Vaccination: Before, During or After Pregnancy?

Vaccination is one of the best ways to protect yourself and your unborn child from disastrous effects of many infectious diseases. The aim of vaccination is to introduce your body inactivated or weakened virus so that your immune system learns how to fight the real viruses should they someday attack your body.

Different infections may affect you, your pregnancy and your unborn baby in various ways. For example, if you are not immune to German measles (Rubella) or chicken pox (Varicella), and if you get infected during the first three months of pregnancy, then these microorganisms could attack the baby and potentially result in birth defects. On the other hand, if you have the flu while you are pregnant, it is more likely to turn into pneumonia than when you are not pregnant. Moreover, the symptoms of the disease, like fever, may affect your baby, again resulting in complications such as spinal cord damage.

In this blog, we will discuss what vaccinations are recommended before pregnancy, which ones are considered safe during pregnancy, and finally, what vaccinations you will receive after child birth before you leave the hospital.

If you are trying to conceive, and not pregnant yet, it is highly recommended that you get evaluated to find out whether you have immunity against German measles and chicken pox. Although chicken pox has very specific symptoms and majority of the people who had it will remember having it, the symptoms of German measles are very similar to other childhood viral infections and hence, majority of us will not know whether we had it or not. If acquired during the first half of pregnancy, both infections can be teratogenic, meaning they can cause birth defects in the baby. If a pregnant woman acquires chicken pox during the third trimester of the pregnancy, especially close to delivery, then the baby may be born with a brain infection. In order to prevent these infections during pregnancy, here at RMA of New York, we recommend that women who are attempting pregnancy have their blood tested. If you are not immune to these diseases, then we recommend vaccination prior to becoming pregnant. The most effecting vaccine against German measles is MMR (measles, mumps, rubella), which is given as a single dose. The chicken pox vaccine, on the other hand, is given in 2 doses, 1 month apart. Since both vaccines are live attenuated vaccines, it is important not to get pregnant for at least one month after the last dose of the vaccine. Another important point to keep in mind is that, if you are not immune to measles and you are pregnant already, your obstetrician will recommend you receive the vaccine right after delivery before you leave the hospital.

If you are attempting pregnancy or are already pregnant during flu season, then it is recommended that you get the flu vaccine. Influenza may have serious health effects when acquired during pregnancy compared to non-pregnant state. Flu vaccine often comes in two forms: Live attenuated (nasal spray) and inactivated (shot). The shot is the recommended form during the pregnancy. If you are planning pregnancy or if you are already pregnant during the flu season, it is highly recommended that you get the flu shot.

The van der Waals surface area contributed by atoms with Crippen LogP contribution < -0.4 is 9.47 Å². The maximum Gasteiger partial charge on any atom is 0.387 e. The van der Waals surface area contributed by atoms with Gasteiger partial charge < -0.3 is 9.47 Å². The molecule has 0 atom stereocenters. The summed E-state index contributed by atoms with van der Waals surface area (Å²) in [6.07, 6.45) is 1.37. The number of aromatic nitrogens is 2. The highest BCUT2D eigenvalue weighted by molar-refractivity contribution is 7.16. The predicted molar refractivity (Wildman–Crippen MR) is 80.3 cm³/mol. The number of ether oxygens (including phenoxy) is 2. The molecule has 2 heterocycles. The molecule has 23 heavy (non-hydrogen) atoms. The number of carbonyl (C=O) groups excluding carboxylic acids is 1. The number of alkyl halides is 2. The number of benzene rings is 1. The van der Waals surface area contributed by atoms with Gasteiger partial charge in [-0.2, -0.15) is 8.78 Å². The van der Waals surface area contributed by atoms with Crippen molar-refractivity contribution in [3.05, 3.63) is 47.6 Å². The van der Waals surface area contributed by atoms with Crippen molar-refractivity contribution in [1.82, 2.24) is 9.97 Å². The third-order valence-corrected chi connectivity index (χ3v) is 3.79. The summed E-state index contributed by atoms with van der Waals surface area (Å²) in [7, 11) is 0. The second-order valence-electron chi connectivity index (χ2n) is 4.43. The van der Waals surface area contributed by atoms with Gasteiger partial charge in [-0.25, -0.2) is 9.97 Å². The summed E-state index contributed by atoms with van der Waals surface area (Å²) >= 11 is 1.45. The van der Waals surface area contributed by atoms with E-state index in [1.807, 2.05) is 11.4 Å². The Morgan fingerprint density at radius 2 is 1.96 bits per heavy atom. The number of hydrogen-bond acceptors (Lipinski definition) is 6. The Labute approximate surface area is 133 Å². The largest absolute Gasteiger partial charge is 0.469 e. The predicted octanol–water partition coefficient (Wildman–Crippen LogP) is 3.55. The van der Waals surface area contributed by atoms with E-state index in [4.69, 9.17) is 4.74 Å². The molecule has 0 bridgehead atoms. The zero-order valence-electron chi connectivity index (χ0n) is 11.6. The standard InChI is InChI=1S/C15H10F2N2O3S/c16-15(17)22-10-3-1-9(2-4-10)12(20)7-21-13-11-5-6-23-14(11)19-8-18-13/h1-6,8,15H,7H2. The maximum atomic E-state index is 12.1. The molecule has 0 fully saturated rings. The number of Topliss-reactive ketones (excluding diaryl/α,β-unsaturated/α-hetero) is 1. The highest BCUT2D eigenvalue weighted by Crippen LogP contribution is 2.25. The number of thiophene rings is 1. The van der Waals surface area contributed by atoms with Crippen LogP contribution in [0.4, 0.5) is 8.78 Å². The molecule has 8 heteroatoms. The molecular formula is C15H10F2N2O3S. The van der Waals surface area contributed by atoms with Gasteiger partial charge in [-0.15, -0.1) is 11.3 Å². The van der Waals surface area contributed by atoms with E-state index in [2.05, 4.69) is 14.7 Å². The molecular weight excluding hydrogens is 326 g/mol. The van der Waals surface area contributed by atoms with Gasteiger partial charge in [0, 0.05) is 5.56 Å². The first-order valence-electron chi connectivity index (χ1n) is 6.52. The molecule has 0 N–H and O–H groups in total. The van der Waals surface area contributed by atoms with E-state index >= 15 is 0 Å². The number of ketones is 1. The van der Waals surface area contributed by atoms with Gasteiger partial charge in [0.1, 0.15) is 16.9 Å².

Another vaccine that is strongly recommended before or during pregnancy is the Tdap. If given during pregnancy, it is administered during the late second or third trimester. This is a combination vaccine that protects against tetanus, diphtheria and pertussis (whooping cough). It is recommended by CDC that to protect your baby, you get vaccinated against whooping cough. Booster shots against tetanus and diphtheria should be repeated every ten years. Tdap is safe during pregnancy since it does not contain live virus.

The above mentioned vaccines are the minimum requirements before or during pregnancy. There are other vaccines that may be needed depending on special circumstances, and independent of pregnancy. For example, if you have a weak immune system, you should be vaccinated against pneumonia; if you have HIV, then immunization against pneumonia, meningitis and hepatitis B is highly recommended. Or if you are a health care worker, make sure you had the hepatitis B shot.

Like most medications, vaccines may also have side effects however their benefits far outweigh their risks. For example, vaccines decrease the incidence of tetanus and diphtheria by 99% and that of whooping cough by 80%. On the other hand, you may need to avoid certain vaccines in case you are allergic to the vaccine or its ingredient, or in case you had a seizure following administration of a particular vaccine. Your doctor will discuss these with you before administering the vaccine.

Do not hesitate to ask your doctor about your vaccination needs, ideally before you conceive. Keep in mind; prevention of the disease doesn’t only bring a healthy life, but avoids the complications and sequelae of the diseases and lowers health care costs; and vaccination is one of the best ways to prevent infectious diseases.

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